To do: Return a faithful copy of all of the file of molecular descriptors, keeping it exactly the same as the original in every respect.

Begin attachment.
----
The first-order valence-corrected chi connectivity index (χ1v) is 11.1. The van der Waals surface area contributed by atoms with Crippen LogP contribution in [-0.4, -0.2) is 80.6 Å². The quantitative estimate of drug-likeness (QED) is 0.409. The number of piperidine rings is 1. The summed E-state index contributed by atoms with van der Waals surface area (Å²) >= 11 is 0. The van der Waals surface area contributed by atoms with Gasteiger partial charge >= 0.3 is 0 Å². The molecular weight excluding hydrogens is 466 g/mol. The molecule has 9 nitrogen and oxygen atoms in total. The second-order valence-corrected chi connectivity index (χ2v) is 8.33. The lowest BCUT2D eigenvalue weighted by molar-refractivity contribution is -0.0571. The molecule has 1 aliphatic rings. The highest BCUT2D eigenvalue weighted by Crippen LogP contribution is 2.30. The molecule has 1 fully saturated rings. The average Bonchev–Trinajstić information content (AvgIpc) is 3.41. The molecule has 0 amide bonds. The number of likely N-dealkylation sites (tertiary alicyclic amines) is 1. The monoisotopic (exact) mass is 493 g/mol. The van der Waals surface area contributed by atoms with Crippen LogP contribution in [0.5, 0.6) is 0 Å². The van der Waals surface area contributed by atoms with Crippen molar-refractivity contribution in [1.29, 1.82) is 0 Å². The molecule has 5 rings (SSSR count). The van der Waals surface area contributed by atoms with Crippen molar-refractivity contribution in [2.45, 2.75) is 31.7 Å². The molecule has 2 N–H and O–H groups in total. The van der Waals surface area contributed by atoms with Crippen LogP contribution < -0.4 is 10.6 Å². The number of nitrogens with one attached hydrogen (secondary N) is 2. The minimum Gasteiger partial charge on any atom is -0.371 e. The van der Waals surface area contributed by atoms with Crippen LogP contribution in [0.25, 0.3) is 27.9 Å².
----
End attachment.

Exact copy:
The first-order valence-corrected chi connectivity index (χ1v) is 11.1. The van der Waals surface area contributed by atoms with Crippen LogP contribution in [-0.4, -0.2) is 80.6 Å². The quantitative estimate of drug-likeness (QED) is 0.409. The number of piperidine rings is 1. The summed E-state index contributed by atoms with van der Waals surface area (Å²) >= 11 is 0. The van der Waals surface area contributed by atoms with Gasteiger partial charge >= 0.3 is 0 Å². The molecular weight excluding hydrogens is 466 g/mol. The molecule has 9 nitrogen and oxygen atoms in total. The second-order valence-corrected chi connectivity index (χ2v) is 8.33. The lowest BCUT2D eigenvalue weighted by molar-refractivity contribution is -0.0571. The molecule has 1 aliphatic rings. The highest BCUT2D eigenvalue weighted by Crippen LogP contribution is 2.30. The molecule has 1 fully saturated rings. The average Bonchev–Trinajstić information content (AvgIpc) is 3.41. The molecule has 0 amide bonds. The number of likely N-dealkylation sites (tertiary alicyclic amines) is 1. The monoisotopic (exact) mass is 493 g/mol. The van der Waals surface area contributed by atoms with Crippen LogP contribution in [0.5, 0.6) is 0 Å². The van der Waals surface area contributed by atoms with Crippen molar-refractivity contribution in [1.29, 1.82) is 0 Å². The molecule has 5 rings (SSSR count). The van der Waals surface area contributed by atoms with Crippen molar-refractivity contribution in [2.45, 2.75) is 31.7 Å². The molecule has 2 N–H and O–H groups in total. The van der Waals surface area contributed by atoms with Crippen LogP contribution < -0.4 is 10.6 Å². The number of nitrogens with one attached hydrogen (secondary N) is 2. The minimum Gasteiger partial charge on any atom is -0.371 e. The van der Waals surface area contributed by atoms with Crippen LogP contribution in [0.25, 0.3) is 27.9 Å².